Concepts in the Treatment of Diabetes


Martin J. Abrahamson, MD and Daniel Donovon, Jr., MD discuss diabetes treatment basics for the primary care physician.

The prevalence of type to Diabetes is growing n the US and while lifestyle changes along with pharmacotherapy are usually a must in the treatment and maintenance of the disease, understanding that it is a progressive disease and other comorbid factors must be treated as well was the main focus of the session on Diabetes featured at the Pri-Med Ny 2010 meeting, June 17.

Martin J. Abrahamson, MD, kicked off his presentation, titled “Insulin Treatment in Type 2 Diabetes,” describing a case involving the typical type 2 diabetes patient: a middle-aged gentleman, with a family history of diabetes, who follows a relatively steady diet of low carbs, whose illness appears to be worsening.

Abraham, an associate professor of medicine at Harvard Medical School, asked the audience two specific questions: 1. Why has the gentleman’s glycemic control deteriorated? and 2. What are his treatment options now?

A fair amount of audience members raised their hands concluding that the answer to question number one was “due to his insulin resistance getting worse,” while another group raised there hands in support of the idea that “his beta cell function is getting worse.”

Abrahamson said it was most likely the second response, that his beta cells were deteriorating, and preceded to discuss the concept of type 2 diabetes as a progressive disease and the eventual need to introduce insulin therapy into the treatment program.

“This man has reached the point where he does require insulin therapy,” he said.

“The problem is insulin therapy is often delayed despite poor glucose control.”

Some of the reasons it’s delayed are because physicians are reluctant to begin the therapy due to its complicated nature, the thought that a specialist will need to be involved, and its association with causing hypoglycemia. Patients are reluctant to start the program as well, he said.

However, Abrahmson “refutes” the claims and offered a few suggestions on how to begin introducing insulin to the equation and why it is needed.

About 50% of insulin beta cells are basal insulin and 50% are Prandial, so these are the two types of insulin to be introduced. The rational behind adding basal insulin is to normalize fasting glucose, he said. Clinical studies have shown that adding basal insulin to a therapy of two prescription drugs can help effectively lower Ac1, he said. By using basal insulin analog, less of a hypoglycemic effect will take place, he said.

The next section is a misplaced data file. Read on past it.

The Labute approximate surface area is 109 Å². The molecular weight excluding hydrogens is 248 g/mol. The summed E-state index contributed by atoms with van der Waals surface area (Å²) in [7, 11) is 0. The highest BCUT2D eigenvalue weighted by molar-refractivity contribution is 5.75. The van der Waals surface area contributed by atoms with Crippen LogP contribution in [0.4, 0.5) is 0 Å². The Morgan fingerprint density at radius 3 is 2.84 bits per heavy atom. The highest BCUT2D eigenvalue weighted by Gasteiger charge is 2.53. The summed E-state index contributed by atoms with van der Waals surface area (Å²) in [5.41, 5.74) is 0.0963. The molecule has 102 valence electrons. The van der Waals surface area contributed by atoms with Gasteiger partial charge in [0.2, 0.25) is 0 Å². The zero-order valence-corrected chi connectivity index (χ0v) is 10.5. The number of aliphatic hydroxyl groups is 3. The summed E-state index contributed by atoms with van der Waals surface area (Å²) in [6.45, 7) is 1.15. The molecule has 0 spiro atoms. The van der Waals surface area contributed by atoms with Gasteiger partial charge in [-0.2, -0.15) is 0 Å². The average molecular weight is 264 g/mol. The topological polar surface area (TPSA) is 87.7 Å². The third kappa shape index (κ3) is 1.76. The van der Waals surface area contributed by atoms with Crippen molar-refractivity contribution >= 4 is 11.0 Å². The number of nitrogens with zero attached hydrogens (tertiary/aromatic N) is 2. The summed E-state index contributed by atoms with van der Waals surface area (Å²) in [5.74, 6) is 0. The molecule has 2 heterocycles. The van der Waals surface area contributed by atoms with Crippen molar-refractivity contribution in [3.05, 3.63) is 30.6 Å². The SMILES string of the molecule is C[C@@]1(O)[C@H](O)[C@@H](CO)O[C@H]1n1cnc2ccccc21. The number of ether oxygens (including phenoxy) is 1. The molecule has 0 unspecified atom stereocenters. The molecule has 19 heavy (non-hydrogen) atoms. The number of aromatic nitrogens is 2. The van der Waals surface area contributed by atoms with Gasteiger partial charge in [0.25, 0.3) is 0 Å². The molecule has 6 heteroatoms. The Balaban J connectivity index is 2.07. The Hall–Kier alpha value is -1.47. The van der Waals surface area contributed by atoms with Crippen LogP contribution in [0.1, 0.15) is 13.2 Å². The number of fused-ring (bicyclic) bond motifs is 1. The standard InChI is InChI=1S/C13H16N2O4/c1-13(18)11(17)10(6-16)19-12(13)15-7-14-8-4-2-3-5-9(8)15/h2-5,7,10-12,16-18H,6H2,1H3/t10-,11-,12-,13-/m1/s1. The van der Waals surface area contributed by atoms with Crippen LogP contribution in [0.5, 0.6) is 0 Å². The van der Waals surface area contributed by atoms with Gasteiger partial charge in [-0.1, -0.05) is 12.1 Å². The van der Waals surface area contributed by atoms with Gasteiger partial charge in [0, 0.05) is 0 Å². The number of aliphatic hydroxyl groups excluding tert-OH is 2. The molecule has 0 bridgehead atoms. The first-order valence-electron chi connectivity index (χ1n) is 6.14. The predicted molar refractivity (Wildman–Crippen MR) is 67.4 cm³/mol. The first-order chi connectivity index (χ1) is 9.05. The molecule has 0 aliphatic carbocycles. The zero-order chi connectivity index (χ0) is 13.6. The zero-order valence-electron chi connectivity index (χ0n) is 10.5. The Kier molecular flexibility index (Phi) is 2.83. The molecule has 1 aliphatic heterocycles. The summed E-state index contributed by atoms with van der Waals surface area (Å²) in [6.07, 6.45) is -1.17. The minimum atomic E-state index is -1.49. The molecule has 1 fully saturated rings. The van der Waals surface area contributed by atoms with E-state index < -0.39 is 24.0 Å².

“The trick of using Basal Insulin is to start at a safe low dose and titrate the dose,” he said.

Additionally the easiest and safest approach when starting insulin therapy is to start with basal insulin and then add prandial insulin if necessary, he said.

In his presentation, “Current Considerations in the Management of Type 2 Diabetes: Lessons Learned from Recent Clinical Trials,” Daniel Donovon, Jr., MD, discussed new therapies to treat diabetes and their role in combination therapy. He also reviewed the current goals and guidelines for treatment, and reviewed evidence from recent control trials regarding glycemic control BP, lipids, and cardiovascular outcomes.

Donovon Jr. is an associate professor of clinical medicine at Columbia University.

According to research, in 2005 23.6 million Americans had diabetes he noted.

For those with diabetes, good glycemic control can reduce the incidence of complications such as diabetic retinopathy or diabetic neuropathy, he said. Aggressive control of diabetes is critical, he stressed.

During his presentation, Donovon highlighted a factorial randomized trial of blood pressure lowering and intensive glucose control in 11,140 patients with type 2 diabetes. The results of the study illustrated most of all that levels hypoglycemia played a role in determining how well the patient would perform.

Overall, in the treatment of type 1 and type 2 diabetes, Donovon said the most important goals are to achieve normal glucose levels, prevent complications, and optimize quality of life. A key tool in doing so is making sure to educate the patient on self blood glucose monitoring, nutrition and exercise, and possible drug therapy. It is also imperative for physicians to detect and treat complications.

Donovon also discussed other goals to keep in mind when treating. Treating hypertension by decreasing blood pressure to < 130/80 mm Hg and treating cardiovascular were important aspects as well, he said.

“It’s not just a glucose disease,” he said.

“If we can prevent the complications, we can reduce the cost of the disease,” he said.

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